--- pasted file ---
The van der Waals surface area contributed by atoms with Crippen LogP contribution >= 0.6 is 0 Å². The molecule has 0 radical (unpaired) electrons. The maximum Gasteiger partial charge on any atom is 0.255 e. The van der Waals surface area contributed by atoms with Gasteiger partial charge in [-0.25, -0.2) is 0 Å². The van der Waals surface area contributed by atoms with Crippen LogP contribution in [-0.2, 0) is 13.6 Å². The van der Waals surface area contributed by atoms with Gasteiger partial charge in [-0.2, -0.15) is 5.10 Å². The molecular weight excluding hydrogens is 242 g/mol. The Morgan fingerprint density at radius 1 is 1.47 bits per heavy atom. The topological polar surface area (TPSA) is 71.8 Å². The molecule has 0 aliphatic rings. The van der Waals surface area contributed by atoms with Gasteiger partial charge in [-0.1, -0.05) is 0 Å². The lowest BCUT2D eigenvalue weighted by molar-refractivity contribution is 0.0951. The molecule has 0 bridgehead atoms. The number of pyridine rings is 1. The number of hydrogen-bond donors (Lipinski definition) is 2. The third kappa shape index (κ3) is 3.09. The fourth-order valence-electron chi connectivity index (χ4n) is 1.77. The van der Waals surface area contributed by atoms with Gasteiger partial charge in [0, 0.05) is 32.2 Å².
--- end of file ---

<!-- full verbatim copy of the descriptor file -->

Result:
The van der Waals surface area contributed by atoms with Crippen LogP contribution >= 0.6 is 0 Å². The molecule has 0 radical (unpaired) electrons. The maximum Gasteiger partial charge on any atom is 0.255 e. The van der Waals surface area contributed by atoms with Gasteiger partial charge in [-0.25, -0.2) is 0 Å². The van der Waals surface area contributed by atoms with Crippen LogP contribution in [-0.2, 0) is 13.6 Å². The van der Waals surface area contributed by atoms with Gasteiger partial charge in [-0.2, -0.15) is 5.10 Å². The molecular weight excluding hydrogens is 242 g/mol. The Morgan fingerprint density at radius 1 is 1.47 bits per heavy atom. The topological polar surface area (TPSA) is 71.8 Å². The molecule has 0 aliphatic rings. The van der Waals surface area contributed by atoms with Gasteiger partial charge in [-0.1, -0.05) is 0 Å². The lowest BCUT2D eigenvalue weighted by molar-refractivity contribution is 0.0951. The molecule has 0 bridgehead atoms. The number of pyridine rings is 1. The number of hydrogen-bond donors (Lipinski definition) is 2. The third kappa shape index (κ3) is 3.09. The fourth-order valence-electron chi connectivity index (χ4n) is 1.77. The van der Waals surface area contributed by atoms with Gasteiger partial charge in [0, 0.05) is 32.2 Å².